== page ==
From the Editor

That Pesky Eighth Commandment

Michael L. Sherer

Michael L. Sherer

Not everybody is lying, but a lot of people are.

On Hennepin Avenue, just as it changes its name to Larpenteur, I saw it. A vehicle in the next lane was boldly displaying a bumper sticker with only two words, both in solid uppercase letters:


Now there’s an eye-opener for you! Nothing else was on the sticker but those two words. There was not a clue about whom the exclamation was describing. I was left to my own imagination.

About the same time I saw the bumper sticker, I heard a radio newscaster, interviewing a reporter for a major American daily newspaper, ask the blunt question, “Is it possible we could reach the point where nobody believes anything that comes out of this White House?”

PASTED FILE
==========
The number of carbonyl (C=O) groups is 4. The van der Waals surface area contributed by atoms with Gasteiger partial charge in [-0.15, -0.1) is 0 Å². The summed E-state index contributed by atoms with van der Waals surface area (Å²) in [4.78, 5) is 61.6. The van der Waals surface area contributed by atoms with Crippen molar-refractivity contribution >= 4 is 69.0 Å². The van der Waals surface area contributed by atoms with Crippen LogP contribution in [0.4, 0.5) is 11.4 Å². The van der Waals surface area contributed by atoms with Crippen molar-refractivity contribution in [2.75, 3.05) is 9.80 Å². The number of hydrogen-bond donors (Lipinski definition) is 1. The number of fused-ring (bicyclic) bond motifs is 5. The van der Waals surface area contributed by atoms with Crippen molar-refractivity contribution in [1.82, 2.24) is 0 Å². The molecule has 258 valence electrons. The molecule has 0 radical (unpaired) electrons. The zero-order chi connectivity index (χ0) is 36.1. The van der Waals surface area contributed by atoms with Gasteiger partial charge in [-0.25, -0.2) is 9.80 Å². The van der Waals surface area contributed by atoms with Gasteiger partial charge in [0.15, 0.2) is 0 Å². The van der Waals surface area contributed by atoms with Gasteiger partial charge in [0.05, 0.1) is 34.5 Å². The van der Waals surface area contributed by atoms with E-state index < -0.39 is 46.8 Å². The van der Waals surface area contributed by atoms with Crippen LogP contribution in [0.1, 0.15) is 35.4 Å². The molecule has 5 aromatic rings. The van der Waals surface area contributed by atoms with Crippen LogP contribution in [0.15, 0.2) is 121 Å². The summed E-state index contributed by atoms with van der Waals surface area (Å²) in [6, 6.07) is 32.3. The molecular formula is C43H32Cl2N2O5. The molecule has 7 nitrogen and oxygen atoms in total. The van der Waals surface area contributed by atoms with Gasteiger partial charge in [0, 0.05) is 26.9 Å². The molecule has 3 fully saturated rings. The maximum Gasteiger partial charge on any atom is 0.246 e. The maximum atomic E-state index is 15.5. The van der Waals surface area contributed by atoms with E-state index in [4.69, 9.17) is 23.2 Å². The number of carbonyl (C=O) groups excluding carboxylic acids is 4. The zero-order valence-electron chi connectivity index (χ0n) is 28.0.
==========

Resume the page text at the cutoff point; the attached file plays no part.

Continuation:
Suddenly my mind raced backward, to another journalist, asking our former president, “Did you have an intimate relationship with your intern?” And, further back, there were the exchanges the press had with a Hollywood actor-turned-chief-executive, about what was really going on in the Iran-Contra business (as it turned out, a lot more than was admitted). And still further back, there was that messy Watergate affair.

This is not even to mention the dishonesty of corporate leaders, whose double talk and double-dealing brought shame to themselves and ruin to their employees.

One can forgive a frustrated citizen for wanting to sport a bumper sticker that shouts “THEY’RE LYING!”

In ancient Athens one old gentleman wandered the streets with a lantern, peering into people’s eyes. Asked what he was doing, he said, “I’m looking for an honest man.” He persisted in his quest for years. Clearly he wasn’t having much success.

Why is that pesky eighth commandment (“You shall not bear false witness”) so critical? It’s because trust is a commodity without which communities cannot exist, nor continue.

As disciples, we have an uncommon opportunity. Let it always be said of us, “Look how trustworthy those Christians are!”